• Superb channel. Always a pleasure to see you work neatly! I was able to bump to a pcb software device that may be used for future projects. As far as I recall it's called 'PCB wizard' but that was a long time ago.

  • I've stayed away from the hardware side of computers for a decade or more but this bloke might just pull me back in. Subscribed.

    • Its a nice shortage of learning love it

    • @Crany you do? Do you have an Instagram where I can contact u?

    • I code

    • I'm the other way. I love the hardware side but software scares me for some reason

    • @magaiver I think most of the connectors are SMD, so uhh if you have steady hands and specialised tools, sure go for it

  • Simply love the work you do brother !! Amazing stuff (Y)

  • the epoxy has no give, so you should add sugru around the epoxy and in particular ensure there's a thick quantity of it around where the cable interfaces with the epoxy to provide mechanical strain relief.

  • Great video! I've tried this before and didn't know about the resistor to change from being a host device, so that explains the problem I ran into before.

  • Would be interesting and useful to see a video like this for converting female ports to usb c, maybe on stuff like portable game consoles, controllers or just other devices

    • I would love that too. That would be useful even just for charging. I have got some bluetooth devices that charge via a mini-usb connector still. So not even micro-usb but mini. I would love to convert those to usb-c .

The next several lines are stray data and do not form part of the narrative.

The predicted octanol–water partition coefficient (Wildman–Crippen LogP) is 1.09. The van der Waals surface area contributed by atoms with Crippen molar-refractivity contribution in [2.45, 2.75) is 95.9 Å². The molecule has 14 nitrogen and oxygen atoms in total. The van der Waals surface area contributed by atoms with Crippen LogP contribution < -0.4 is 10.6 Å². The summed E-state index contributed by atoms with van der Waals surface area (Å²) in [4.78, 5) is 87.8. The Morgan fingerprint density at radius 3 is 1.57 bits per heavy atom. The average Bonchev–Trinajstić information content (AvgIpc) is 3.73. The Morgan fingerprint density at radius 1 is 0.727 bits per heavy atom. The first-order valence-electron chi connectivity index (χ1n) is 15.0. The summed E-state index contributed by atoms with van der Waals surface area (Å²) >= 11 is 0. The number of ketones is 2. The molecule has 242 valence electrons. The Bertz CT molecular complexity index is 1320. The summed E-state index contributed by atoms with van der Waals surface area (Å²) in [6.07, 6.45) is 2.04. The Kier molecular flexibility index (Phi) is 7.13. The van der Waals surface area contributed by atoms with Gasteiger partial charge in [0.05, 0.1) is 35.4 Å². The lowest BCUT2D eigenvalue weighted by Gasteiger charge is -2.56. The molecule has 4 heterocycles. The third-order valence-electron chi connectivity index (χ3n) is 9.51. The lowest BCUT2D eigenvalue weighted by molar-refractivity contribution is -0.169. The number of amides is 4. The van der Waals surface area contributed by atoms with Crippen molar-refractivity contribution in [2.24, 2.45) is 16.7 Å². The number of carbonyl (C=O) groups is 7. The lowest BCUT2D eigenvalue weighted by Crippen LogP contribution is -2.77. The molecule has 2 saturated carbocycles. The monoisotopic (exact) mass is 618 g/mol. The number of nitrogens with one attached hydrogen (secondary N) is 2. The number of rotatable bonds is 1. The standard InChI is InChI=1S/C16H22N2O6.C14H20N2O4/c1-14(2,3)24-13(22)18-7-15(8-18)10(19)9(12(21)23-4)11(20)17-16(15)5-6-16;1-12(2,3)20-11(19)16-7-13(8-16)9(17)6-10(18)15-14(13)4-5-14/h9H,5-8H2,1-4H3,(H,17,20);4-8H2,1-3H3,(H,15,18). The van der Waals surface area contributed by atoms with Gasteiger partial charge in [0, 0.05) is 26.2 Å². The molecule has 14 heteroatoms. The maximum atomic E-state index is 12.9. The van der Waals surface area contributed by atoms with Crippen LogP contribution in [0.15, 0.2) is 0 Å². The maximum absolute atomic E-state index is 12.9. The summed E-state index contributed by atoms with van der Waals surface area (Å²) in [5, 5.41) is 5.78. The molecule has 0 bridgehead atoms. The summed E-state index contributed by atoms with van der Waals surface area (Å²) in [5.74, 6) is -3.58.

• 11:18 This is pure diy satisfaction. So cool that the reversible design choice already paid dividends.

  • So I'm pretty sure both versions of the USB-C connectors you used have empty pads that you can move the surface mount resistors to convert from host mode to device mode, rather than scratching and/or kludging the big through hole resistor onto it.

  • Professional, detailed and informative. Excellent!

  • i like how you used the old wire from the usb cables but in keeping with the minimal design should soldered a thin strip of the mini ribbon connectors

  • Thank you Matt, I’m gonna try this out. You saved me millions.

  • Can't wait till everything USB-C One year later: new "USB-C mini" is here

    • Oh god no…. mini and micro USB were horrible, and broke far more easily. You’d basically only be able to use those cables for only a year before replacing them.

    • ​@Rainbow Dash USB 2 is fine if the device isn't bottlenecked by the connection. Input peripherals and sound cards are going to be USB 2 for a while. USB A / B are still the most modern non-miniaturized standards, and will be used in professional desktop deployments for another decade or two.